Wednesday, June 10, 2009

For North Korean female refugees in China the "life of an animal"

The recent sentencing of U.S. journalists, Euna Lee and Laura Ling, to 12 years of reform through hard labor in a North Korean labor camp for "grave crimes" against the country has been met with strong reaction from journalists, politicians, and activists alike. Lee and Ling were captured while filming a documentary for Current TV about North Korean exiles who flee to neighboring China.

While their unjust arrest and sentencing has been covered greatly, few have discussed the reason for their visit and subject of their documentary. The Washington Post today did just that with a revealing article about the women who escape North Korea, sometimes on their own but often by human traffickers, only to be met with a grim reality and few resources to help them.
"North Korea regards them as criminals for leaving. China refuses to recognize them as refugees, sending many back to face interrogation, hard labor and sometimes torture. Others stay on in stateless limbo, sold by brokers to Chinese men in need of fertile women and live-in labor. Forced marriage, abiding threats of deportation and a life without citizenship have become the norm for most female defectors now living in China."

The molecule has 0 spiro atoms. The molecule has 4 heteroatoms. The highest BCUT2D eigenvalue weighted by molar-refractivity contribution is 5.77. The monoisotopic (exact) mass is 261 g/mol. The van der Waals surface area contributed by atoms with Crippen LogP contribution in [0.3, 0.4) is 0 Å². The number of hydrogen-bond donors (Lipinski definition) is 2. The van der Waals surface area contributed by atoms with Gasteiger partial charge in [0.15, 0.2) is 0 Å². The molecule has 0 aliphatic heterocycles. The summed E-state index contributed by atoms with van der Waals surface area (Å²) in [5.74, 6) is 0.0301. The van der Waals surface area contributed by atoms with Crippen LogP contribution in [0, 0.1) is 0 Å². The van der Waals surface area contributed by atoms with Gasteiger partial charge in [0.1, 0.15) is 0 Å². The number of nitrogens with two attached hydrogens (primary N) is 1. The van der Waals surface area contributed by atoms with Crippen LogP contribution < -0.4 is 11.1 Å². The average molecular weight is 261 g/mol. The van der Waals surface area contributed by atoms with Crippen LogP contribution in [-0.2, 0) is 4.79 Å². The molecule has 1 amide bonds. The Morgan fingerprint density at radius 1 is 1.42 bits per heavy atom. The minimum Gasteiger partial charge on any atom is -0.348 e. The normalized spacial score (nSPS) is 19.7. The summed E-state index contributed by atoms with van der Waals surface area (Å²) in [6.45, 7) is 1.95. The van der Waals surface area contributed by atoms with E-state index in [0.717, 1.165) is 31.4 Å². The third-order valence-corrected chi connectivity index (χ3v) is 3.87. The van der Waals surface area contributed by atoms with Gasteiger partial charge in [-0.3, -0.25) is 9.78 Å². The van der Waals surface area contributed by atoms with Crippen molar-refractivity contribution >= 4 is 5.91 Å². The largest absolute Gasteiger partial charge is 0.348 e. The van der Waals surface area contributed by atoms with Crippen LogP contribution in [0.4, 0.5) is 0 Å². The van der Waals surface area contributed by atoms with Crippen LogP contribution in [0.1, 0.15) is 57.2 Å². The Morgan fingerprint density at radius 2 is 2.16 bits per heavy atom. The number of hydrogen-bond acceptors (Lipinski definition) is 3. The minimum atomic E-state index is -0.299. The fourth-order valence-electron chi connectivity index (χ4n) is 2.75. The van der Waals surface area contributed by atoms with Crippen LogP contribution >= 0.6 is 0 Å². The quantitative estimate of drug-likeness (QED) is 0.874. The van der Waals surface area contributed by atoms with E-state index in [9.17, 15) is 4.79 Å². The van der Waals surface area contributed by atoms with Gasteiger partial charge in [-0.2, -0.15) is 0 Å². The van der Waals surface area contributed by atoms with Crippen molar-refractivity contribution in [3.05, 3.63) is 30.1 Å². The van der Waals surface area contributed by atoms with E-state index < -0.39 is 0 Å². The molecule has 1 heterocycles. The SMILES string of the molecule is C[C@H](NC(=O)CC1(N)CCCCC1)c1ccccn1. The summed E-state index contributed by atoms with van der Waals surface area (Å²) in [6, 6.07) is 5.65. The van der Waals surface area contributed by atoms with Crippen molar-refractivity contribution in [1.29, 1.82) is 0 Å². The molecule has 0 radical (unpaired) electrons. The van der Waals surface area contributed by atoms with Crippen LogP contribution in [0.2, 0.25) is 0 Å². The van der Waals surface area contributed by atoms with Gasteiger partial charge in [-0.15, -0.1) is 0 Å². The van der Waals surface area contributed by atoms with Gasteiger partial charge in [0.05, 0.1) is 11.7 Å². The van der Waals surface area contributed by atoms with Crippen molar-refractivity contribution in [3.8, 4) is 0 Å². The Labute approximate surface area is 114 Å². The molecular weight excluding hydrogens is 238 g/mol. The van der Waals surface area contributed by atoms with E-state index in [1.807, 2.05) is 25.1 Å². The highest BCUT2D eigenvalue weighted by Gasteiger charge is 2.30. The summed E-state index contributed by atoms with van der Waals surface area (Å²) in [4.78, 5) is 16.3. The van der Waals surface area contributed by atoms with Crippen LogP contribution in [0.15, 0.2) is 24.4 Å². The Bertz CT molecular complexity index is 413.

In a recent report by the U.S. Committee for Human Rights in North Korea an estimated 300,000 North Koreans currently live in China illegally. Eight out of 10 defectors are working-class women who have fled due to poverty and hunger.

Bang Mi Sun is one woman who has experienced first hand the "life of an animal" as a North Korean refugee in China.
"If I had a chance to meet with President Obama, I would first like to tell him how North Korean women are being sold like livestock in China and, second, to know that North Korean labor camps are hell on earth."

Her story is below:

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